EMDR (Eye Movement Desensitization and Reprocessing) is a psychotherapy that enables people to heal from the symptoms and emotional distress that are the result of disturbing life experiences.  Repeated studies show that by using EMDR therapy people can experience the benefits of psychotherapy that once took years to make a difference. It is widely assumed that severe emotional pain requires a long time to heal.  EMDR therapy shows that the mind can in fact heal from psychological trauma much as the body recovers from physical trauma.  When you cut your hand, your body works to close the wound.  If a foreign object or repeated injury irritates the wound, it festers and causes pain.  Once the block is removed, healing resumes.  EMDR therapy demonstrates that a similar sequence of events occurs with mental processes.  The brain’s information processing system naturally moves toward mental health.  If the system is blocked or imbalanced by the impact of a disturbing event, the emotional wound festers and can cause intense suffering.  Once the block is removed, healing resumes.  Using the detailed protocols and procedures learned in EMDR therapy training sessions, clinicians help clients activate their natural healing processes.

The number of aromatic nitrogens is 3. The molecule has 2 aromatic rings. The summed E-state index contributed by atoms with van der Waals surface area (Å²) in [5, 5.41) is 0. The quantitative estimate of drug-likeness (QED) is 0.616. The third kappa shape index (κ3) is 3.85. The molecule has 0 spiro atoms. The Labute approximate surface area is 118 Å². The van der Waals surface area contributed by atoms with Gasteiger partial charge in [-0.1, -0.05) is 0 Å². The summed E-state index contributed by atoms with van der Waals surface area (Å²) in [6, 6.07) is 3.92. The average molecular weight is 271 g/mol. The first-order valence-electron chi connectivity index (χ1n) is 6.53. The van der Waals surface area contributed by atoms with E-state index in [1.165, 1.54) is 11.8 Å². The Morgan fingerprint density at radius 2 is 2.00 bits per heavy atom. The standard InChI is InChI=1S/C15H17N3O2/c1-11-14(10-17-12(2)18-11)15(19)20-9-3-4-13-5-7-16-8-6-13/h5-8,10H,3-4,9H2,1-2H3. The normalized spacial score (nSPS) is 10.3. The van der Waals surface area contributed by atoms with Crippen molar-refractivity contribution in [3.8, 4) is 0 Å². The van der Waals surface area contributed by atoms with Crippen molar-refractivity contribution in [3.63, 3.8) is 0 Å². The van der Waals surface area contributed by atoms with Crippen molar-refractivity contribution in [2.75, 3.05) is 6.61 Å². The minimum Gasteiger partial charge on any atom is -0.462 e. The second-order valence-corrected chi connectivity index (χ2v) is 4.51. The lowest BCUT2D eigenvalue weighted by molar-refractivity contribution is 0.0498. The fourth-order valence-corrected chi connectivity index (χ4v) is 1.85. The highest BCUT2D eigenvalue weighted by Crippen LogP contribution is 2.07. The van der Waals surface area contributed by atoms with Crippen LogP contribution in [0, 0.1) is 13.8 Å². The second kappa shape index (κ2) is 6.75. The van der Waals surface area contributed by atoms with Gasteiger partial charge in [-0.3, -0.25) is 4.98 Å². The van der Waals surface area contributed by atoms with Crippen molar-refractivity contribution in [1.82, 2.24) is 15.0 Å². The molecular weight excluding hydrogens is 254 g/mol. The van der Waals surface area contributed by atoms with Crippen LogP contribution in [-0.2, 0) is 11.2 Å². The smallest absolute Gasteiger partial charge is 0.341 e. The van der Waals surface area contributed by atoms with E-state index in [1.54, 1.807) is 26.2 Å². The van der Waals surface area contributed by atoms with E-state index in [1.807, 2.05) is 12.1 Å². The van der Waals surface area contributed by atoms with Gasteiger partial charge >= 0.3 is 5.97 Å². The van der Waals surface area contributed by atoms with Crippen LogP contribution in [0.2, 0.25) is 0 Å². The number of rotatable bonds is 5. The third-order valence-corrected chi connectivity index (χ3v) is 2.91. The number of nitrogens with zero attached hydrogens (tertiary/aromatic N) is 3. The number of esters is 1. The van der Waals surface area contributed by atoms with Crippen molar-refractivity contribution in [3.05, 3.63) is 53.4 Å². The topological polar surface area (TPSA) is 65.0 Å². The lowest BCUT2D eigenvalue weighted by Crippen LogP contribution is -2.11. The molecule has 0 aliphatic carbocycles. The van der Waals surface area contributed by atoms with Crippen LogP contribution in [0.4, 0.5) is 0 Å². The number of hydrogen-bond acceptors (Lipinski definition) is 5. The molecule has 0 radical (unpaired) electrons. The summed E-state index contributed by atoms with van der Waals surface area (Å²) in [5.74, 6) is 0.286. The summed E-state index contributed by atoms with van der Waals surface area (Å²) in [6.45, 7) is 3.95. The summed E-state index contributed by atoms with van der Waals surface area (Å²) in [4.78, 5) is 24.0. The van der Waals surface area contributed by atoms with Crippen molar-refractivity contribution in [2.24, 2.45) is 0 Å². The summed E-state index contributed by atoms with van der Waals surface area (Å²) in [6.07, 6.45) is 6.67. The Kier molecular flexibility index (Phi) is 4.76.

More than 30 positive controlled outcome studies have been done on EMDR therapy.  Some of the studies show that 84%-90% of single-trauma victims no longer have post-traumatic stress disorder after only three 90-minute sessions.  Another study, funded by the HMO Kaiser Permanente, found that 100% of the single-trauma victims and 77% of multiple trauma victims no longer were diagnosed with PTSD after only six 50-minute sessions. In another study, 77% of combat veterans were free of PTSD in 12 sessions. There has been so much research on EMDR therapy that it is now recognized as an effective form of treatment for trauma and other disturbing experiences by organizations such as the American Psychiatric Association, the World Health Organization and the Department of Defense. Given the worldwide recognition as an effective treatment of trauma, you can easily see how EMDR therapy would be effective in treating the “everyday” memories that are the reason people have low self-esteem, feelings of powerlessness, and all the myriad problems that bring them in for therapy. Over 100,000 clinicians throughout the world use the therapy.  Millions of people have been treated successfully over the past 25 years.